-Jason Timmerman
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David Berg
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« Reply #13 on: October 26, 2007, 02:14:11 PM »

You say the challenge needs to conform to the laws of the world, but do the game mechanics actually have to simulate those laws?

Well, in certain areas they do, and in certain areas they don't.  Lendrhald physics work like real-world physics, and no mechanics are permissable which fail to make resolutions work out accordingly.

In terms of generating in-gameworld content (e.g. Challenge situations), I don't really care what the process is as long as the results make sense given the laws of the world. 

I got all excited about Callan's idea on the hope that he has some thoughts toward implementing it that he will soon share...  If your point is that the process itself may not get me anywhere, then yeah, agreed.

Beast Hunters' solution is to have the mechanics be open, with the specifics determined by the narrative. Those mechanics don't simulate in-game causality, that's left for each action and the GM's adjudication.

Resolution outcomes must mirror real-world causality.  So either the system has to handle that, or the GM does.  I would feel like a lazy designer if I just said, "GMs, use your own knowledge of How Stuff Works to arbitrate everything ad hoc."  Is there some other option I'm missing?

the damage that's inflicted is generic and can represent a multitude of things, it does not model any particular injuries

So then a player or GM decides what happens?  I am fine with players and GMs adding color to outcomes.  I am not fine with letting them determine what the outcomes are -- see previous point.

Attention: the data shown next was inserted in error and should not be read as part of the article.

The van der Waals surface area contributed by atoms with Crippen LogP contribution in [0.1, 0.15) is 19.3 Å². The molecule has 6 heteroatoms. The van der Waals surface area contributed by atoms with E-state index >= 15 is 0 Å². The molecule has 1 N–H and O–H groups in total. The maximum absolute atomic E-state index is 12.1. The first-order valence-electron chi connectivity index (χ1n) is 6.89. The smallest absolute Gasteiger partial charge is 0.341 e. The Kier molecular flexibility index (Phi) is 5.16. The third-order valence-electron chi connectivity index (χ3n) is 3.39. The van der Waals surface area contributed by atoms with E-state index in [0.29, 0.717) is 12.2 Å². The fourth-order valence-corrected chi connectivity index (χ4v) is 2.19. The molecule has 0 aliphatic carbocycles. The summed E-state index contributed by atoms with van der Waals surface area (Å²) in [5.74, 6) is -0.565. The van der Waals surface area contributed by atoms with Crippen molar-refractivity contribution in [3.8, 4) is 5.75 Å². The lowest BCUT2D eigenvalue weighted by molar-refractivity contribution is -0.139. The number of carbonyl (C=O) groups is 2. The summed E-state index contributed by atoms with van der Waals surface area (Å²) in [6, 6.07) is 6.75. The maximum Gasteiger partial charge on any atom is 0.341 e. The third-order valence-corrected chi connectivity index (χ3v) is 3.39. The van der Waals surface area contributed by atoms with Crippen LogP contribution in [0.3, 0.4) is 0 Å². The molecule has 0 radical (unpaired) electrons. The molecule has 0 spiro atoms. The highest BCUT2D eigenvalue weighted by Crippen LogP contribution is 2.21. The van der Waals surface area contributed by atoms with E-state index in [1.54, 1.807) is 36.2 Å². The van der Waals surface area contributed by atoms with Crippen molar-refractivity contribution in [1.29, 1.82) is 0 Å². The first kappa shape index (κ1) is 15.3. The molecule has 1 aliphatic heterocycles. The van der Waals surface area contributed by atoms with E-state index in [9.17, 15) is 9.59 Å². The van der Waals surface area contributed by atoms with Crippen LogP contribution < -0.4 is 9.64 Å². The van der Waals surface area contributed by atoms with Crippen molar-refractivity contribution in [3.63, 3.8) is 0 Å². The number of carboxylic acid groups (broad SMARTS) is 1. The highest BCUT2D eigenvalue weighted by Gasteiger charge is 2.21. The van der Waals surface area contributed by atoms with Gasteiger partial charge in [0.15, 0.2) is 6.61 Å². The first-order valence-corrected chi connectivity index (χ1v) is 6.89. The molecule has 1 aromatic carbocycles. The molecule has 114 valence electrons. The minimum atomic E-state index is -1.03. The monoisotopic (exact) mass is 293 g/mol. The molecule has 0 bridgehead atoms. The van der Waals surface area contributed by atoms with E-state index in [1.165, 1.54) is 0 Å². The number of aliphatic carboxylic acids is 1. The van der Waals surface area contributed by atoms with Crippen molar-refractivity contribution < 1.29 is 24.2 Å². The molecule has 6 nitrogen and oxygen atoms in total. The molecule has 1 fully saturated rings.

If you want a system that actually models the laws of the world, which also simultaneously allows a wide range of tactics and a balanced creation of challenges, you've got a very ambitious project ahead of you, and one we can't tackle without knowing the specifics of your system.

Yeah, it's very ambitious.  Let me reiterate, though, that as long as everything comes out opaque and plausible, I'm happy to have the GM get as Meta as he wants during his prep.  Roll-on charts, how-to steps, checklists, whatever will help in building the types of challenges I've described (i.e., allowing players to choose between multiple ways to Step On Up).  Intricate connection to the processes of the world is just a nice bonus.

I'm not sure which specifics of my system are actually relevant here.  As for what the players can do while the game is running, just imagine yourself with a sword and the ability to use it, walking into an unfamiliar place and seeing a monster in the distance.  Supposing you were as brave as the characters we play, what would you do?  Whether you decide to track it, kill it, take a tentacle, or use it to terrorize your estranged father, you're welcome to try.  My current effort is to provide as much assurance as possible that those options be present (though I am okay relying somewhat on player resourcefulness) and (most importantly) fun/rewarding to tackle.